At about mile 2, I can see Wade ahead in the distance, honestly, not too far in front of me.  This means one of two things, either I am running too fast or he is running too slow.  When runkeeper chick comes on in my ear and tells me I my pace is 9:40 at this point, I know the answer is that I am running too fast.  And not necessarily too too fast, but my biggest fear was coming out too fast and burning out too early.  So, I adjust my pace a bit and Wade slips away. 

Mile 4, I finally ditch the gloves.  Yes, I deem mile 4 appropriate for ditching clothing ;)  Though, I will want those darn things back at 5.5 when the wind kicks up.  I am feeling great at this point.  Breathing is good and legs are good.  I didn't really care for the gravel at around the 5 mile mark, but it didn't last for long.

We are now headed into the New Town area ... I am not sure how to describe this to people that aren't familiar.  It is a planned community, that has sort of a little "town" housed within it.  There are some shops and a park and a church.  All the houses have to look a certain way.  It seems sorta cultish to me, but, to each their own.  This part of the race is basically a big loop through this neighborhood and you come out the same way you go in.  You spend about 3 miles in the neighborhood, so those coming out as you are going in are 3 miles ahead of you.  Yikes!  Those people that I saw are what I would call the 'serious' runners.  They were people that could have thoughts on winning - whether this is true or not, I have no idea, but they all looked pretty intense.  I hit mile 6 here and I was starting to feel it.  Not fatigued yet, really, just sorta, blah.  The way this looped around, you got to see some other runners and I actually saw Wade!  I was ridiculously excited about it.  I saw him first and was afraid he was going to miss me, so I actually sprinted up so that I could catch him on the corner.  I can not tell you how uplifting this was.  I have no idea why, but it kicked my butt into gear.  He was about a mile ahead of me at this point.   

Finally made it out of this neighborhood and hit mile 9 and really, still feeling pretty good overall.  This is where I started to see people fall off.  Lots of people off to the side stretching, stopping to walk, etc.  I just kept going.  My mantra this race ... "Pain is temporary, Quitting is forever".  Anytime I got down, or started to feel tired, I would just repeat that over and over.  Or start singing loudly.  What did I care, I don't know any of these people!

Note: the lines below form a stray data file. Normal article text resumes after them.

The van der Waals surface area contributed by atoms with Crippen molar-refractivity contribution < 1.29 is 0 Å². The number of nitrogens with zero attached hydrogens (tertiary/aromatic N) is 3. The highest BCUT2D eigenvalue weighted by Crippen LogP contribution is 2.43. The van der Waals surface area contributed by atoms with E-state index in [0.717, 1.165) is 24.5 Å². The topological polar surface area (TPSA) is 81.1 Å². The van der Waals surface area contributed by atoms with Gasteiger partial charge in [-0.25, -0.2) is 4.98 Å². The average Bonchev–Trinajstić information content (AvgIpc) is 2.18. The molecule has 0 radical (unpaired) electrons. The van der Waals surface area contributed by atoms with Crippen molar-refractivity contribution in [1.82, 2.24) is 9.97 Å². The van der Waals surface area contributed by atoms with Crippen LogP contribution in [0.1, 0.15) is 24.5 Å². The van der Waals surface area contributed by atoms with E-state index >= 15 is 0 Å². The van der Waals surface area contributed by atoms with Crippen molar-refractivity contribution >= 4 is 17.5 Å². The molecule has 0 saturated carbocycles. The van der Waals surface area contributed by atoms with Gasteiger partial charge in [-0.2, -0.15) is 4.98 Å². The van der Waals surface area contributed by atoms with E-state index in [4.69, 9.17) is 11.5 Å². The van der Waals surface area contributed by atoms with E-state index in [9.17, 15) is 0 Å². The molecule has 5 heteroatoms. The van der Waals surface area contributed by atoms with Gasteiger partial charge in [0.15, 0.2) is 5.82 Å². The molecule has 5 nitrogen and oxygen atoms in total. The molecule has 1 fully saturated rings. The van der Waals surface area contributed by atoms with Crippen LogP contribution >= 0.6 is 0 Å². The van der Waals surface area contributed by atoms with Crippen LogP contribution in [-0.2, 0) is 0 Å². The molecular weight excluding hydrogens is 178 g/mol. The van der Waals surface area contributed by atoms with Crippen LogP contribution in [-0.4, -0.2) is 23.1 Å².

Mile 10 there was a lot of mantra repeating.  The other thing I kept thinking was, seriously, there is only XX miles to go - you can't stop now! 

Mile 11 was the dreaded hill.  I am not going to lie, it did slow me down.  But it didn't stop me.  I found someone up in the distance.  She had on a bright blue shirt with one of those camelback things on her back.  I just looked at her and put one foot in front of the other and kept going.  Left.  Right.  Left.  Right.  Left.  Right.  And I guess I learned why the hill was at mile 11 and not mile 5.  If that hill had been earlier in the race, I can almost bet that I would have slowed to a walk to recover from it.  But when you are that close to the finish - there was no stopping!!!

Somewhere along here, I finally ditched the top shirt.  Don't laugh - I know it was late in the race.  But I was finally to the point where I was HOT and it had to go, so what if there was only 2 miles left.

After the hill, I was pretty much on autopilot.  Less than 2 miles left and you just go.  You know you are going to make it if you can just hang on a little bit longer.  There was a pretty big downhill in here at about mile 12, which in my head I was always thinking would be great, but in actuality, it was kinda scary.  Legs were a bit on the Jello-y side and hitting the pavement too quickly was killer on the knees.  I was lucky I didn't roll down it.

You can see the finish line with about 3 tenths to go.  And that was when I started to tear up.  I had done it, I was going to make it and nothing was going to stop me.  If you need a boost to your self confidence, if you need to feel good about yourself, train for this and do it - it was a tremendous feeling, to be proud of yourself for this accomplishment.

So here I am, about 20 feet from the finish line.  Dying on the outside, but bursting with pride on the inside. 

I crossed that finish line with my hands in the air and a smile on my face.

I had done it!

I have said this before and I will say it again.  If I can do it, you can do it.  I couldn't run 1/4 of a mile when I started.  13.1 miles seemed completely and totally impossible ... shoot 3 miles seemed impossible.  Don't think about the time it will take to get there, the time will pass anyway -- lace up those shoes and get out there!  You've got nothing to lose and everything to gain!